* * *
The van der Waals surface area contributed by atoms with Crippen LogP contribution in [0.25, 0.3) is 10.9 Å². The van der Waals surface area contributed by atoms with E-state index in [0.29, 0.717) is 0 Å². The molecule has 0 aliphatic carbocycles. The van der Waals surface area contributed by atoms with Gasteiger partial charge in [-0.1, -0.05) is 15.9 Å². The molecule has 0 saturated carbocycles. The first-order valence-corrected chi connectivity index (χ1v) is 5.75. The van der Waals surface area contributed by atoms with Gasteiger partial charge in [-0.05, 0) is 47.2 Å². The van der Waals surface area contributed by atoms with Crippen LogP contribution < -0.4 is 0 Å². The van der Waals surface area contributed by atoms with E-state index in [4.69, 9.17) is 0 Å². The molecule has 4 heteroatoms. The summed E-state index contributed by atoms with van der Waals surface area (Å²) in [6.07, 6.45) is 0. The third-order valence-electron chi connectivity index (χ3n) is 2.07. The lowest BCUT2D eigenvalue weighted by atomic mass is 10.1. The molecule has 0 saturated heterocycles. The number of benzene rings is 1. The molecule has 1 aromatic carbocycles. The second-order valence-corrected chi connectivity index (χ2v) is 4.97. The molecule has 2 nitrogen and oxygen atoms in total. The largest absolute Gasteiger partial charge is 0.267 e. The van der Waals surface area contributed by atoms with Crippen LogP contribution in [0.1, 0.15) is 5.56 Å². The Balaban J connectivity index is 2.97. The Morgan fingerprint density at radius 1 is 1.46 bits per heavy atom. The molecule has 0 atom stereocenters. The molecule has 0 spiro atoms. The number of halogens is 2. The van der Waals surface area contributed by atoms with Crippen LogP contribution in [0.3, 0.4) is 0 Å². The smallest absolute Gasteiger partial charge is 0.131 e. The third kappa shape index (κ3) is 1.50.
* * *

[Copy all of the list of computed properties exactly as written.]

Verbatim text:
The van der Waals surface area contributed by atoms with Crippen LogP contribution in [0.25, 0.3) is 10.9 Å². The van der Waals surface area contributed by atoms with E-state index in [0.29, 0.717) is 0 Å². The molecule has 0 aliphatic carbocycles. The van der Waals surface area contributed by atoms with Gasteiger partial charge in [-0.1, -0.05) is 15.9 Å². The molecule has 0 saturated carbocycles. The first-order valence-corrected chi connectivity index (χ1v) is 5.75. The van der Waals surface area contributed by atoms with Gasteiger partial charge in [-0.05, 0) is 47.2 Å². The van der Waals surface area contributed by atoms with Crippen LogP contribution < -0.4 is 0 Å². The van der Waals surface area contributed by atoms with E-state index in [4.69, 9.17) is 0 Å². The molecule has 4 heteroatoms. The summed E-state index contributed by atoms with van der Waals surface area (Å²) in [6.07, 6.45) is 0. The third-order valence-electron chi connectivity index (χ3n) is 2.07. The lowest BCUT2D eigenvalue weighted by atomic mass is 10.1. The molecule has 0 saturated heterocycles. The number of benzene rings is 1. The molecule has 1 aromatic carbocycles. The second-order valence-corrected chi connectivity index (χ2v) is 4.97. The molecule has 2 nitrogen and oxygen atoms in total. The largest absolute Gasteiger partial charge is 0.267 e. The van der Waals surface area contributed by atoms with Crippen LogP contribution in [0.1, 0.15) is 5.56 Å². The Balaban J connectivity index is 2.97. The Morgan fingerprint density at radius 1 is 1.46 bits per heavy atom. The molecule has 0 atom stereocenters. The molecule has 0 spiro atoms. The number of halogens is 2. The van der Waals surface area contributed by atoms with Crippen LogP contribution in [0.3, 0.4) is 0 Å². The smallest absolute Gasteiger partial charge is 0.131 e. The third kappa shape index (κ3) is 1.50.